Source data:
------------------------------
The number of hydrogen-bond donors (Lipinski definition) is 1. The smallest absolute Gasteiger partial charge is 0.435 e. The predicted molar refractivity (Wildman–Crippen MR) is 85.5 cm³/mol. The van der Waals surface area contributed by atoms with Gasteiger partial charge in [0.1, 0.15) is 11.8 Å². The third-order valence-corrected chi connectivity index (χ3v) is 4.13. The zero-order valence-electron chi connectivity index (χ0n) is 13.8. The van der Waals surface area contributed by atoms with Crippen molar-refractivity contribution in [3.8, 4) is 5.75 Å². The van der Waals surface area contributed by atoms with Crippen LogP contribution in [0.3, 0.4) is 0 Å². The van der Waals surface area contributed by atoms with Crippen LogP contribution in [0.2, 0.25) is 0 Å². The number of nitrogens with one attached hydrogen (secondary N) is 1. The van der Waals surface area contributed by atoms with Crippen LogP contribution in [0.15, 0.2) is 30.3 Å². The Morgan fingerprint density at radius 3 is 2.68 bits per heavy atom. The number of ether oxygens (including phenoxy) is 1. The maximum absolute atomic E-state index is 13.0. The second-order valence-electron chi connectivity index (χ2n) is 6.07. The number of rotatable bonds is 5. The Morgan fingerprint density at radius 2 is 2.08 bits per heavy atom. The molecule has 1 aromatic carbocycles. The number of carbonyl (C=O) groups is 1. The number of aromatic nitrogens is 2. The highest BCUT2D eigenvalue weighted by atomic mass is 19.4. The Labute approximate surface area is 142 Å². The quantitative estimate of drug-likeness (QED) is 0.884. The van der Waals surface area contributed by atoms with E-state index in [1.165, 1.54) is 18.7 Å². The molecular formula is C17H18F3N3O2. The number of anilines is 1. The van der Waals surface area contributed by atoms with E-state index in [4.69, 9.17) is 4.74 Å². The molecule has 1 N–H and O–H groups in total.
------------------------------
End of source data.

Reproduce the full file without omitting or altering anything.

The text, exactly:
The number of hydrogen-bond donors (Lipinski definition) is 1. The smallest absolute Gasteiger partial charge is 0.435 e. The predicted molar refractivity (Wildman–Crippen MR) is 85.5 cm³/mol. The van der Waals surface area contributed by atoms with Gasteiger partial charge in [0.1, 0.15) is 11.8 Å². The third-order valence-corrected chi connectivity index (χ3v) is 4.13. The zero-order valence-electron chi connectivity index (χ0n) is 13.8. The van der Waals surface area contributed by atoms with Crippen molar-refractivity contribution in [3.8, 4) is 5.75 Å². The van der Waals surface area contributed by atoms with Crippen LogP contribution in [0.3, 0.4) is 0 Å². The van der Waals surface area contributed by atoms with Crippen LogP contribution in [0.2, 0.25) is 0 Å². The number of nitrogens with one attached hydrogen (secondary N) is 1. The van der Waals surface area contributed by atoms with Crippen LogP contribution in [0.15, 0.2) is 30.3 Å². The Morgan fingerprint density at radius 3 is 2.68 bits per heavy atom. The number of ether oxygens (including phenoxy) is 1. The maximum absolute atomic E-state index is 13.0. The second-order valence-electron chi connectivity index (χ2n) is 6.07. The number of rotatable bonds is 5. The Morgan fingerprint density at radius 2 is 2.08 bits per heavy atom. The molecule has 1 aromatic carbocycles. The number of carbonyl (C=O) groups is 1. The number of aromatic nitrogens is 2. The highest BCUT2D eigenvalue weighted by atomic mass is 19.4. The Labute approximate surface area is 142 Å². The quantitative estimate of drug-likeness (QED) is 0.884. The van der Waals surface area contributed by atoms with E-state index in [1.165, 1.54) is 18.7 Å². The molecular formula is C17H18F3N3O2. The number of anilines is 1. The van der Waals surface area contributed by atoms with E-state index in [4.69, 9.17) is 4.74 Å². The molecule has 1 N–H and O–H groups in total.